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Exercise More, Live Longer
Exercise and Your Health

Exercise and Your Health

Exercise More, Live Longer 
It's official—increased exercise capacity lowers the risk of death in African-American and Caucasian men. A US study proved this to be true.

Lead author Peter Kokkinos of the Veterans Affairs Medical Center in Washington said the Veterans Affairs study is the largest known study to assess the link between fitness and mortality. 

"It is important to emphasize that it takes relatively moderate levels of physical activity—like brisk walking—to attain the associated health benefits," Kokkinos said in a statement. 

"Certainly, one does not need to be a marathon runner. This is the message that we need to convey to the public." 

Kokkinos and colleagues investigated exercise capacity as an independent predictor of overall mortality in 6,749 African-American men and 8,911 Caucasian men, who were tested by treadmill test and were tracked for an average of 7.5 years. 

The study, published in the Circulation: Journal of the American Heart Association, found men who achieved "very highly fit" levels had a 70 percent lower risk of death compared to those in the "low fit" category. 

"Our findings show that the risk of death is cut in half with an exercise capacity that can easily be achieved by a brisk walk of about 30 minutes per session five to six days per week," Kokkinos added. 

You Don’t Need Intense Workouts to Improve Health 
Moderate exercise shows healthy benefits. Walking 30 minutes a day, may offer better protection against diabetes and heart disease than a more rigorous workout regimen, concludes a U.S. study that included 240 middle-age, sedentary people. 

"On the surface, it seems to make sense that the harder we exercise, the better off we'll be, and by some measures that's true," lead author and exercise physiologist Cris Slentz, of Duke University Medical Center, said. "But our studies show that a modest amount of moderately intense exercise is the best way to significantly lower the level of a key blood marker linked to higher risk of heart disease and diabetes. More intense exercise doesn't seem to do that." 

Perhaps even more surprising is that some of the benefits achieved through moderate exercise seem to last much longer than the benefits gained through more intense training, Slentz said. 

The study was published in the August 2007 issue of the Journal of Applied Physiology. The participants in the study were divided into four exercise groups: high amount/high intensity; low amount/high intensity; low amount/moderate intensity; and a control group that did no exercise. The volunteers started with a two- to three-month "ramp-up" period and then continued their exercise programs for six months.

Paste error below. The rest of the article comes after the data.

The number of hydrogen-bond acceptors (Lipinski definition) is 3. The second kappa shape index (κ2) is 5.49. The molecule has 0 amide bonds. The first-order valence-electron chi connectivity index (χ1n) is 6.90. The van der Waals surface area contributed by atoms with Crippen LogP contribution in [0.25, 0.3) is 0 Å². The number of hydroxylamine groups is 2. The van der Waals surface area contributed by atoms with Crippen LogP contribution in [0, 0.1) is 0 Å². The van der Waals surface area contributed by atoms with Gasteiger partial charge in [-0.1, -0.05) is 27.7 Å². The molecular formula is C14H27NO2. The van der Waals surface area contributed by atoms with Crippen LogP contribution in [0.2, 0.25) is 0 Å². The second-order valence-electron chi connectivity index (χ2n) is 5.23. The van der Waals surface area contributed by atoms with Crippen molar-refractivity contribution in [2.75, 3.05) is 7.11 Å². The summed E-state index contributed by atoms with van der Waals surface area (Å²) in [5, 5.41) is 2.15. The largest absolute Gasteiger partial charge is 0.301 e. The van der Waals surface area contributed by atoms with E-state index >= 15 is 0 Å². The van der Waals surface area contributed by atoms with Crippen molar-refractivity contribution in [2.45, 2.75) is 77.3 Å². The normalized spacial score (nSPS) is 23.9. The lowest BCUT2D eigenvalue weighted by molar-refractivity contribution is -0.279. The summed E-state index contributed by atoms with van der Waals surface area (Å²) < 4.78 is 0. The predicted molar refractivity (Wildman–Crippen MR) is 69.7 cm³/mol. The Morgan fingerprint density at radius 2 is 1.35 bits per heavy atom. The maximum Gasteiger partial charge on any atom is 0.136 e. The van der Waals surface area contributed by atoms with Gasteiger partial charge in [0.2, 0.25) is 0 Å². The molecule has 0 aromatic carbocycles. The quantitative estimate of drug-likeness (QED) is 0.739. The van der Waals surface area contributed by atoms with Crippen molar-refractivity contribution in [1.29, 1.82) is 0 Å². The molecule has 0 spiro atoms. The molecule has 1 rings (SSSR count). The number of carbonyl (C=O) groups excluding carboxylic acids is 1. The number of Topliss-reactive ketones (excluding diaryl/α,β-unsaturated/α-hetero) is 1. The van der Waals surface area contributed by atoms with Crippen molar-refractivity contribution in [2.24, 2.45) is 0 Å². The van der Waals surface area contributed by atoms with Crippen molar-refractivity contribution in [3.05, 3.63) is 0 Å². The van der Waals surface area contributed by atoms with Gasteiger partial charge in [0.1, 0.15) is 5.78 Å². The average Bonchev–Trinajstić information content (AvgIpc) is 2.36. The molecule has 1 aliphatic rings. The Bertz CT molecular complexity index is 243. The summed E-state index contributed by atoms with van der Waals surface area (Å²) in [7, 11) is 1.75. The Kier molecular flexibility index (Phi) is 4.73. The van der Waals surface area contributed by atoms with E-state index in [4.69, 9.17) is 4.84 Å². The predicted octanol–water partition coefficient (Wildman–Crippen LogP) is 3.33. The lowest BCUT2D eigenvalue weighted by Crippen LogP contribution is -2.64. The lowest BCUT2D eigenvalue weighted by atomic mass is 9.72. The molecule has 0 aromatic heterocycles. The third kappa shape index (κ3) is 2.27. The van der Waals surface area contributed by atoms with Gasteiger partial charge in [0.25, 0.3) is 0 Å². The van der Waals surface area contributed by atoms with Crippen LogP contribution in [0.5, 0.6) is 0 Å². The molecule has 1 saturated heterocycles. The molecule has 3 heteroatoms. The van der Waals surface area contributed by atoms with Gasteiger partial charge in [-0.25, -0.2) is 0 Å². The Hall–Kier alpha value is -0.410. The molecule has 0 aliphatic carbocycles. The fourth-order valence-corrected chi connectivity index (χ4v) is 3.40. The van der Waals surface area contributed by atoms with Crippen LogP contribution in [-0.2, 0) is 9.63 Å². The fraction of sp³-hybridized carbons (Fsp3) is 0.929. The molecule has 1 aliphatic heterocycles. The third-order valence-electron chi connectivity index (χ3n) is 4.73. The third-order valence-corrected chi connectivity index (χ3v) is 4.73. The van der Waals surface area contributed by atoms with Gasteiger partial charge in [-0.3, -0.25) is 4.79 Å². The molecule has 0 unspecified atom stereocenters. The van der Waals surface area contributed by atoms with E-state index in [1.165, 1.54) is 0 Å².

The Duke team found that no amount of exercise significantly changed levels of low- density lipoprotein (LDL -- "bad" cholesterol). However, length and intensity of exercise did improve levels of high-density lipoprotein (HDL -- "good" cholesterol), and that benefit was sustained over time. 

The study also found that low amount/moderate intensity exercise significantly lowered levels of triglycerides, which are particles that carry fat around the body and are also a good indicator of insulin resistance, a marker for diabetes. Reducing triglyceride levels lowers a person's risk of diabetes and heart disease. 

"A proper exercise program appears to be able to lower a person's insulin resistance in just a matter of days. We were also amazed to see that the lower triglyceride levels stayed low even two weeks after the workouts ended," senior author and cardiologist Dr. William Kraus said in a prepared statement. 

Walking 10,000 Steps a Day is an Easy Way to Get Your Recommended Exercise
Research shows people who set a goal of 10K steps get more exercise than those who walk briskly for 30 minutes a day. Getting your daily exercise by briskly walking two or three miles can seem a trifle daunting. But walking 20 or 30 steps—that’s not so bad, is it? Add up a few steps here and there, and soon you’re burning calories and boosting your daily activity level. 

That’s the premise behind today’s popular 10,000 step programs, which encourage folks to walk 10,000 steps per day—the equivalent of five miles. Think in Steps, Not Minutes Medicine & Science in Sports & Exercise reports that women who were told to walk 10,000 steps each day walked more than women told to take a daily brisk 30-minute walk. 
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